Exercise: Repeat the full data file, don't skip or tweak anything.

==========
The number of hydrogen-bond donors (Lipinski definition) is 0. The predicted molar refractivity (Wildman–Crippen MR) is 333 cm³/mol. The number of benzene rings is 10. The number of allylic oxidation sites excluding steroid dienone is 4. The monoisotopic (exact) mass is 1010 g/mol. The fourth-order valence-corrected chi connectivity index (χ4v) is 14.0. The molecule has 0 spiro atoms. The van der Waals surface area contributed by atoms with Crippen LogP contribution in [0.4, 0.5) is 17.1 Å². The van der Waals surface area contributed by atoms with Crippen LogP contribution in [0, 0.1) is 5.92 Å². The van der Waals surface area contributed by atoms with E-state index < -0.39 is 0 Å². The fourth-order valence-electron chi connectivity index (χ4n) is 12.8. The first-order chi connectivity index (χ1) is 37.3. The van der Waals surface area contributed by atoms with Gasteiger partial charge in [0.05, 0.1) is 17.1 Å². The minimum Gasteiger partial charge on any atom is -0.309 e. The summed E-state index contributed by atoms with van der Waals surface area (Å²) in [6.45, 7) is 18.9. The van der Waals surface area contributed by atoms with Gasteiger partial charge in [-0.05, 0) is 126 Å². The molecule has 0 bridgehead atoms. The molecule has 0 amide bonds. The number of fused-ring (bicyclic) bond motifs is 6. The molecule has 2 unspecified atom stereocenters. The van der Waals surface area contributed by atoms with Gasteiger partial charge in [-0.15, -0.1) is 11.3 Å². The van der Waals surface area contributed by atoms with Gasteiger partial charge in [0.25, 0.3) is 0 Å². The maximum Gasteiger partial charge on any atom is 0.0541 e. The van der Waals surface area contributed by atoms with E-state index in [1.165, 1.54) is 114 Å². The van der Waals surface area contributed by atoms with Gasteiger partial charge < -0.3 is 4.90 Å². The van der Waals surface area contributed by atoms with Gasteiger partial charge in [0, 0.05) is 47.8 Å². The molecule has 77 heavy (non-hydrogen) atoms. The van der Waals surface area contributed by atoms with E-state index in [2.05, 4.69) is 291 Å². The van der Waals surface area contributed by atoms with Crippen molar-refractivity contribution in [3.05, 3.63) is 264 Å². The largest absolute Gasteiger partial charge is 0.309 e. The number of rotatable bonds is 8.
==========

The number of hydrogen-bond donors (Lipinski definition) is 0. The predicted molar refractivity (Wildman–Crippen MR) is 333 cm³/mol. The number of benzene rings is 10. The number of allylic oxidation sites excluding steroid dienone is 4. The monoisotopic (exact) mass is 1010 g/mol. The fourth-order valence-corrected chi connectivity index (χ4v) is 14.0. The molecule has 0 spiro atoms. The van der Waals surface area contributed by atoms with Crippen LogP contribution in [0.4, 0.5) is 17.1 Å². The van der Waals surface area contributed by atoms with Crippen LogP contribution in [0, 0.1) is 5.92 Å². The van der Waals surface area contributed by atoms with E-state index < -0.39 is 0 Å². The fourth-order valence-electron chi connectivity index (χ4n) is 12.8. The first-order chi connectivity index (χ1) is 37.3. The van der Waals surface area contributed by atoms with Gasteiger partial charge in [0.05, 0.1) is 17.1 Å². The minimum Gasteiger partial charge on any atom is -0.309 e. The summed E-state index contributed by atoms with van der Waals surface area (Å²) in [6.45, 7) is 18.9. The van der Waals surface area contributed by atoms with Gasteiger partial charge in [-0.05, 0) is 126 Å². The molecule has 0 bridgehead atoms. The molecule has 0 amide bonds. The number of fused-ring (bicyclic) bond motifs is 6. The molecule has 2 unspecified atom stereocenters. The van der Waals surface area contributed by atoms with Gasteiger partial charge in [-0.15, -0.1) is 11.3 Å². The van der Waals surface area contributed by atoms with Gasteiger partial charge in [0.25, 0.3) is 0 Å². The maximum Gasteiger partial charge on any atom is 0.0541 e. The van der Waals surface area contributed by atoms with E-state index in [1.165, 1.54) is 114 Å². The van der Waals surface area contributed by atoms with Gasteiger partial charge < -0.3 is 4.90 Å². The van der Waals surface area contributed by atoms with Gasteiger partial charge in [0, 0.05) is 47.8 Å². The molecule has 77 heavy (non-hydrogen) atoms. The van der Waals surface area contributed by atoms with E-state index in [2.05, 4.69) is 291 Å². The van der Waals surface area contributed by atoms with Crippen molar-refractivity contribution in [3.05, 3.63) is 264 Å². The largest absolute Gasteiger partial charge is 0.309 e. The number of rotatable bonds is 8.